Especially in a slowdown, we find that the most trusted brands in the financial sector in India are the nationalised entities. How does being a foreign entity in the space affect perception? Do different consumer segments behave differently on this count?

KN: We might not be a national(ised) Indian bank but we see ourselves as a partner to our affluent customers, SMEs and the corporates. As an Asian bank, we understand India quite well. In addition to that, we’re able to provide the India-Singapore connection to our customers. So, it’s quite different from a global bank where they are headquartered outside Asia. Our senior team has been Asia-based for a long time.

Consumers would ultimately go to a bank that is able to address their needs best and which offers products and services more relevant to them and that is the challenge all banks face. There are many credible players in the Indian market and it all boils down to which bank succeeds in making that connection with its targeted customer base.

How big is the marketing team in India? Or is it supported centrally?

KN: As an Asian bank, we feel it is important that we stay close to our customers. The country marketing team is led by Sheran.  We want them to be completely tuned in with the needs of our customers which is why we adopt a framework to develop programmes, directions and products. But how all of these things are implemented is in the hands of the marketing team here in India.

SM: We have a team of six people here. But there is a lot of guidance that comes in from Singapore.

What are the key differences in DBS’ marketing and communication strategy in India versus other markets?

KN: The principles that drive what we do are consistent across the region. If in a certain market channel A is proven to be more effective than channel B, that is where we will adjust. The message that we put through about what the bank stands for remains consistent. The ‘what’ stays the same and the ‘how’ we do it is subject to change. Our distribution network in Singapore is very different from what we have here in India. We are in an age where it doesn’t matter if you have 12 branches or 12,000 branches as the customers have moved into the digital space. So we believe that the future of banking relies on the ability to leverage technology to engage the customer.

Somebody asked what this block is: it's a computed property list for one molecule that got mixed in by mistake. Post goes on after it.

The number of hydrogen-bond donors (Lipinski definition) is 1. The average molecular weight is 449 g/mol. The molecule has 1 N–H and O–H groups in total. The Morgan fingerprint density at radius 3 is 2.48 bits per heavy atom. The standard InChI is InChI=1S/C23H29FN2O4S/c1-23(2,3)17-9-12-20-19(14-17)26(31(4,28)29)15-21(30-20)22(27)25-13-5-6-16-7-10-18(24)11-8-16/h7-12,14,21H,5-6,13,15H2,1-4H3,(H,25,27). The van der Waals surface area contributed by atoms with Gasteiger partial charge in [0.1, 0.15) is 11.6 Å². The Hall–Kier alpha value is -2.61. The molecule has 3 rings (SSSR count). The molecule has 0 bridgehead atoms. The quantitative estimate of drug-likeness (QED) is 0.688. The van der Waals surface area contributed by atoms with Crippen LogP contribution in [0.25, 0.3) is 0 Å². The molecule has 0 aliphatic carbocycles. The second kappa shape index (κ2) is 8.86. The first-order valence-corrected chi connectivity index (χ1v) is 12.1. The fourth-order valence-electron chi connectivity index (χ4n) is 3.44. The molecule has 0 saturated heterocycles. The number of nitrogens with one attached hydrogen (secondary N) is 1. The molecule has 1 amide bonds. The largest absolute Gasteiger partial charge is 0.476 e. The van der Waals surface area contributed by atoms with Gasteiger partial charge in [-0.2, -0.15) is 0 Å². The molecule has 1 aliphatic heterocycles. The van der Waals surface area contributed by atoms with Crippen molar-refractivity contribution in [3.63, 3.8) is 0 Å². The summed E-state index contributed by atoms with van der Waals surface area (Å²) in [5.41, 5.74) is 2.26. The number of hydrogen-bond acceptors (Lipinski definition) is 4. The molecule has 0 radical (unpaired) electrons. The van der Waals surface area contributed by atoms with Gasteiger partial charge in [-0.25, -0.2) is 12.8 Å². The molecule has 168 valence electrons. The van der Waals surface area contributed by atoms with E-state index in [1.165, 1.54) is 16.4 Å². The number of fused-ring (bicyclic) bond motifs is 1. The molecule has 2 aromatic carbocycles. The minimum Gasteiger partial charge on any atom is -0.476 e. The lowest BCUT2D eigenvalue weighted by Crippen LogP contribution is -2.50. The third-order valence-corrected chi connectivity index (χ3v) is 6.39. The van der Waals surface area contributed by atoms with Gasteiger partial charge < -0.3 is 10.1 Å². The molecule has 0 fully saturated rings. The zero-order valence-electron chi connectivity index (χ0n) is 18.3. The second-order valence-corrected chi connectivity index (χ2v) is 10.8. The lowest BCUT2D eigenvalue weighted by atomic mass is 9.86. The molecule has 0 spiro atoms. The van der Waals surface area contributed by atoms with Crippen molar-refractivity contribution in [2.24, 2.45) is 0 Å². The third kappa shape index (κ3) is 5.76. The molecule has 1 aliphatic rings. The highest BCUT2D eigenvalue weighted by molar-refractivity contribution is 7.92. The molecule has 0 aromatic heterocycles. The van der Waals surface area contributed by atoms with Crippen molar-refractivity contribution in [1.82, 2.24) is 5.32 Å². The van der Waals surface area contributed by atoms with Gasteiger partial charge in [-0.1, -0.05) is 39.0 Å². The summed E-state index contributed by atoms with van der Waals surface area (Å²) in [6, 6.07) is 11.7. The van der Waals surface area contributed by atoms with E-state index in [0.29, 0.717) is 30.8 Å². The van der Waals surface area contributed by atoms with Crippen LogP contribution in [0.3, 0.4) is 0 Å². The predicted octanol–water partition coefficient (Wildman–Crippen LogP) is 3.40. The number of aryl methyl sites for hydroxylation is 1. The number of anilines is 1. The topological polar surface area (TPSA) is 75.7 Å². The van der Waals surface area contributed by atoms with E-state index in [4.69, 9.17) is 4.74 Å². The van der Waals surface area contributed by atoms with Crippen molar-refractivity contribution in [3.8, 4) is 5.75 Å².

SM: There won’t be different communication strategies as such. There are similarities in Asian markets. The message remains the same across our markets save for some local flavours unique to the regions. There won’t be a different messaging per se but the channels through which we spread this message across may differ. For example: Facebook is more popular in India whereas WeChat is popular in China. At best the local elements and language may change but the core message developed by our marketing and communications teams would remain the same.

The bank is on record saying the SME business is a focus area in emerging markets, including India. Any specific efforts to target the SME community here?

KN: We’re looking at certain industry groups whereby we can play to our strengths. We’re also looking to see how we can deliver better knowledge and Asian insights about how the industries are progressing. We can help SMEs in India as they grow larger given their want to regionalise and expand to Singapore or China. We are in a very good position to help provide that Asian connect. 

How has DBS Bank utilised the digital platform across markets? The bank's social media campaigns are centred on peer-to-peer sharing: will the same approach apply for engaging the Indian consumer?

KN: Affluent consumers in India, which is our targeted group, would want the same things as they do in other markets. What they want from a bank is reliability, trustworthiness, speed of processing etc.  At DBS we believe in supporting social entrepreneurships. So last year, in Singapore we partnered with the University of Singapore and launched a social enterprises and business case competition. We had over 400 entries across 20 countries. Out of 400 entries, 163 came from India. This is where we’d leveraged the digital space to get the word out.

If we adapt a campaign for India and it makes it easier for the consumers in India, then why not?

Which are the communication partners (agencies) in India? Is there work for India (eCRM, etc.) being handled from other markets? Is the reverse a possibility?

KN: It’s all done out of India.

Sheran: We don’t have AORs in India and work only on project basis. Convonix and Socio Square are our digital agencies and we have been working with them since September 2013. The (digital) creatives during that time were done by Lbi and Resultrix. We are currently working with Cartwheel on some projects. In addition, we have a very strong team in Singapore supporting us. They provide us with research and learnings from Singapore.

Campaign India